I’d like this corrected. I want people to be able to explicitly enable and disable features with the command line options. I think the toggling is very rarely useful and something we can just abandon – unless we can figure out a way to keep it for backwards compatibility when we introduce the new behavior.
I’m willing to sacrifice some backwards compatibility to get this done, but I would of course like to hurt as few users as possible.
I’m very interested to get ideas and feedback from you guys on how we can accomplish this!
My first thoughts on how to do this, is simply to convert all the current options to enable options and then introduce a new concept that negates the option. Like -v or –verbose to enable verbose, and –no-verbose to disable verbose.
Any bright ideas?
Update: my suggestion above is what has now been committed targeted for the upcoming 7.19.0 release…
I got the latest Linux Journal issue (#170, June 2008) the other day and while reading through it I fell over the article about a guy who found a GPL license agreement among the papers for his brand new Sony TV.
… and there he also mentioned that they use curl! Fun! Apparently in their “Bravia Internet Video Link” product. Whatever that is… “Stream, browse and watch internet video and much more on your compatible BRAVIAÂ® HDTV with the BRAVIAÂ® Internet Video Link. It’s like extra channels for your new HDTV.”
The great guys at scan.coverity.com published their Open Source Report 2008 in which they detail findings about source code they’ve monitored and how quality and bug density etc have changed over time since they started scanning over 250 popular open source projects. curl is one of the projects included.
Some highlights from the report:
- curl is mentioned as one of the (few) projects that fixed all defects identified by coverity
- from their start, the average defect frequency has gone down from one defect per 3333 lines of code to one defect per 4000 lines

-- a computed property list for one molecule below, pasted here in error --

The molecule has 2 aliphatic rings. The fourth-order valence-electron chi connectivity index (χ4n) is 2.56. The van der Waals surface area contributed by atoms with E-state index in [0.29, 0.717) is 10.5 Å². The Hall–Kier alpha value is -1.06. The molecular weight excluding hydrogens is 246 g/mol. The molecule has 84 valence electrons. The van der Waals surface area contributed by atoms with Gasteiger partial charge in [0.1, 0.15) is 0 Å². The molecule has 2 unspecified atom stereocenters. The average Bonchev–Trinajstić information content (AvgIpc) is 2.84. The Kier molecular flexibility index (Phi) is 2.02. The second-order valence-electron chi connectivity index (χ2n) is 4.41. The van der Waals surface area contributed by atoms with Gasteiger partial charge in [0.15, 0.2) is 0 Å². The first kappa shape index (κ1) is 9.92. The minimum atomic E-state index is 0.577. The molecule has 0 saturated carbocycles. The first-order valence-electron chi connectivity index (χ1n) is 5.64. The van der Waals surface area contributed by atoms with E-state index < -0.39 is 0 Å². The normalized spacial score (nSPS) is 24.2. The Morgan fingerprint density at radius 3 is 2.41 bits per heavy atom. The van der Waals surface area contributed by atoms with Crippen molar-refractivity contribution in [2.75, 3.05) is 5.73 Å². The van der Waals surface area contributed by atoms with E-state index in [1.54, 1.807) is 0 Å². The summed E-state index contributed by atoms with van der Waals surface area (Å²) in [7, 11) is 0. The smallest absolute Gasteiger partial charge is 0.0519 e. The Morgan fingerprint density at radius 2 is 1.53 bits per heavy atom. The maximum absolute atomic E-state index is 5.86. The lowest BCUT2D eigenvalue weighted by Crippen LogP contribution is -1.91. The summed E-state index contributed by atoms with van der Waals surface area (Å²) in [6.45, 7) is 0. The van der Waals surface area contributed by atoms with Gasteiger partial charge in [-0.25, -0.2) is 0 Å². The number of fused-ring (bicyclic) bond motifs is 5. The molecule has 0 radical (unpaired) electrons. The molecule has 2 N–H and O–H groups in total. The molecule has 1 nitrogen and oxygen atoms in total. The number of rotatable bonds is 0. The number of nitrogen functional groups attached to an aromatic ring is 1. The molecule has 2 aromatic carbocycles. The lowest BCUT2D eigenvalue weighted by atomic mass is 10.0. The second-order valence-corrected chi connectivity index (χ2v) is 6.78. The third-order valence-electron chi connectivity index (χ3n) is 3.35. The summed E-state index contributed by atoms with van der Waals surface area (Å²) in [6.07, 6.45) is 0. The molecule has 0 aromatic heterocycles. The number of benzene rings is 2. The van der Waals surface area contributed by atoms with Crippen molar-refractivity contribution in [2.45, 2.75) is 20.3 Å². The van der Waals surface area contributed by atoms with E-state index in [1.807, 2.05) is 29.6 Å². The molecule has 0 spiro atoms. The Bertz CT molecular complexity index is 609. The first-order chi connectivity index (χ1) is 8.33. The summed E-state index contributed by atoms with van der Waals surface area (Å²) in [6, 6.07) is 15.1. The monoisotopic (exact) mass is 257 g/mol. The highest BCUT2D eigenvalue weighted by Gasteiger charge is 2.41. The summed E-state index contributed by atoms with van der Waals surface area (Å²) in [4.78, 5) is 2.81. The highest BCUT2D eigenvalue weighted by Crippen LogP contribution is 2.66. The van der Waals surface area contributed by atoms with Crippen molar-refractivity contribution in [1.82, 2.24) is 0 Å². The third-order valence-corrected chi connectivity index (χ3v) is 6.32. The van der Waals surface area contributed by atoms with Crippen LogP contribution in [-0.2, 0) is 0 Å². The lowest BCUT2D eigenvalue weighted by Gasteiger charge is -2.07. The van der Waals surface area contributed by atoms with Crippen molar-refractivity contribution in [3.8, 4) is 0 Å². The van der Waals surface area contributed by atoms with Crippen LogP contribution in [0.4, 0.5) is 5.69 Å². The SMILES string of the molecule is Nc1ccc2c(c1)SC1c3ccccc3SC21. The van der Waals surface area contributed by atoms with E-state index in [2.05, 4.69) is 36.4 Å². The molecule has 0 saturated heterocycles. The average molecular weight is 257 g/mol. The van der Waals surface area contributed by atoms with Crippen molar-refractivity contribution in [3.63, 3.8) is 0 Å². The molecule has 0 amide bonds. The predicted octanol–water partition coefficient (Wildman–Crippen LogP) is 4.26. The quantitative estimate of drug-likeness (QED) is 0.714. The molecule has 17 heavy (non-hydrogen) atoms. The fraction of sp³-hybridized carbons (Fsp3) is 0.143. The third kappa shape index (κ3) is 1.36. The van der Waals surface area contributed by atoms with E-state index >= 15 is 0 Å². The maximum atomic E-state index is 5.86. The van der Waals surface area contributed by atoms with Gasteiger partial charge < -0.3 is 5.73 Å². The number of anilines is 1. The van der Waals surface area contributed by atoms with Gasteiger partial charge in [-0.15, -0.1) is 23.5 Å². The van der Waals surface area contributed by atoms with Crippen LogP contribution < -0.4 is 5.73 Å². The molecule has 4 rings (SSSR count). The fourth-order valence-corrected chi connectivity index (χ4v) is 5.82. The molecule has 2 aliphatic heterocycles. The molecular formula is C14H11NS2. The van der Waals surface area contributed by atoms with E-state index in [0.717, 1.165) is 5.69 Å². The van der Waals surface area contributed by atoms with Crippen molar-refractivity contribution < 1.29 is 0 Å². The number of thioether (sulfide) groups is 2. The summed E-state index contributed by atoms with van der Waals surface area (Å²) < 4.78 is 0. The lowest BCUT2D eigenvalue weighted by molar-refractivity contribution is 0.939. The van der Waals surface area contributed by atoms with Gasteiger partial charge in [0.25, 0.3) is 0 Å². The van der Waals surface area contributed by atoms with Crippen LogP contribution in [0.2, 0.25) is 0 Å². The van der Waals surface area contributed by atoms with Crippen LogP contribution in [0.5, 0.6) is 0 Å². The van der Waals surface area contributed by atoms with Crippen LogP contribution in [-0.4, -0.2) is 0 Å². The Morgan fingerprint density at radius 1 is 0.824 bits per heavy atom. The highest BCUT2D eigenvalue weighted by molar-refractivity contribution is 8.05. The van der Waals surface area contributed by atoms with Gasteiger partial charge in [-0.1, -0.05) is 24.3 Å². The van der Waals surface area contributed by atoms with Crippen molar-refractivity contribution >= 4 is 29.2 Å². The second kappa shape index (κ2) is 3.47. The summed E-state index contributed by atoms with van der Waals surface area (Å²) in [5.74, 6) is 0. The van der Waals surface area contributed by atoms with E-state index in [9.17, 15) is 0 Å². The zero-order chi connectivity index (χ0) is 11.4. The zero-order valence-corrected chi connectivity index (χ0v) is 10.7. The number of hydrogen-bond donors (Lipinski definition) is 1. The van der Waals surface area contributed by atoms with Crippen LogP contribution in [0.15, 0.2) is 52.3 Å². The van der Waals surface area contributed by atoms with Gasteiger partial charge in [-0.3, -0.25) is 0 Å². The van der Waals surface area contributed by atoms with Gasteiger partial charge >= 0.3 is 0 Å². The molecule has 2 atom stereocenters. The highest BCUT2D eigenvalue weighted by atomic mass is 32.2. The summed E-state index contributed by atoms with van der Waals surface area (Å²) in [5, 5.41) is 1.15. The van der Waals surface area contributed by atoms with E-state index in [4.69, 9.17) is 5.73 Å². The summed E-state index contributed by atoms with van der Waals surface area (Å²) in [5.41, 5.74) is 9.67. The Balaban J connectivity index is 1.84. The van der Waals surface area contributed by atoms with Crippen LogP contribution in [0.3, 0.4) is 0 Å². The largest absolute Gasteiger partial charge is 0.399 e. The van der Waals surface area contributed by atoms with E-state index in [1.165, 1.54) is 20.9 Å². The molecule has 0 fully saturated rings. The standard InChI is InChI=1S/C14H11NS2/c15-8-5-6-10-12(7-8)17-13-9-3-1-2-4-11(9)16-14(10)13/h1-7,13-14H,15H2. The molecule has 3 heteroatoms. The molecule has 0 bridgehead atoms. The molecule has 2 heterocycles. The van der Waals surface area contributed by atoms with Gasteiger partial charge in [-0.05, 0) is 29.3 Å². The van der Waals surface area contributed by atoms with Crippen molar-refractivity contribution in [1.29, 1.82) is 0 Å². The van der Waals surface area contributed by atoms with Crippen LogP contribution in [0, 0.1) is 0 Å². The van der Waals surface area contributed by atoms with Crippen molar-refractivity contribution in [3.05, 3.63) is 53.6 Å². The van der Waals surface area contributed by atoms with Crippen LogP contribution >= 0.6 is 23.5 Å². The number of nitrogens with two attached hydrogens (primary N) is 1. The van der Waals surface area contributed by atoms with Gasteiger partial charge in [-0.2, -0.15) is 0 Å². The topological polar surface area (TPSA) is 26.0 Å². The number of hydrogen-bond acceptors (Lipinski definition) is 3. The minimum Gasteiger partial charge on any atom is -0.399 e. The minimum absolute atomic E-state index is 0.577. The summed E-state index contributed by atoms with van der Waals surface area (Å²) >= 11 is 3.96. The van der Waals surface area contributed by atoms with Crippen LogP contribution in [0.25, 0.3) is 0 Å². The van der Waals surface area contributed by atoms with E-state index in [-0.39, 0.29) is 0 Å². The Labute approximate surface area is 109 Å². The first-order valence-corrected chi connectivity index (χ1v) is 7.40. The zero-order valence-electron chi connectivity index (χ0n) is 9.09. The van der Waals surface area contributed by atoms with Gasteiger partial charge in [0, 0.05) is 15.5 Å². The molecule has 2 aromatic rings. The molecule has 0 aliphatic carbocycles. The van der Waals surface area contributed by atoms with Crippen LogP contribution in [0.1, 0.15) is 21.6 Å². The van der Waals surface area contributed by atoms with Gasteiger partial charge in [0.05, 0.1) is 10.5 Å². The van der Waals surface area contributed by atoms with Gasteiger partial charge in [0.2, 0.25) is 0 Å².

- they find no support to backup the old belief that there’s a correlation between function length and bug count
- the average function length is 66 lines
And the top-5 most frequently detected defects are:
- NULL Pointer Dereference 28%
- Resource Leak 26%
- Unintentional Ignored Expressions 10%
- Use Before Test (NULL) 8%
- Buffer Overrun (statically allocated) 6%
For all details and more fun reading, see the full Open Source Report 2008 (1MB pdf)
Only a few years ago (autumn 2005) I was awarded a grant by iis.se (“The Internet Infrastructure Foundation” in Sweden) and in my subsequent work on the code for that project, I used libevent and implemented a high performance API for libcurl when dealing with very many simultaneous transfers.
Recently when I’ve read about people using the curl_multi_socket() API, I’ve seen mentions of the libev library and today when I’ve finally read up on the subject I fell over their very interesting performance comparison document comparing libev with libevent, including charts and all. Perhaps not a surprise when coming from one of the main the libev authors, but it seems libev does perform from some to significantly better than libevent depending on the circumstances.
When I get some time over I think I’ll try to port some of the example source codes over to use libev and see how it plays for me.
Update: I like how libev.com is used by Long Island Beverage Systems Inc… 🙂
We have a sort of symbiosis between the curl project and the PHP project, at least we in the curl project get a lot of people learning about curl the first time when they hack PHP. This happens to the extent that to a lot of people, curl is but the name of a PHP extension.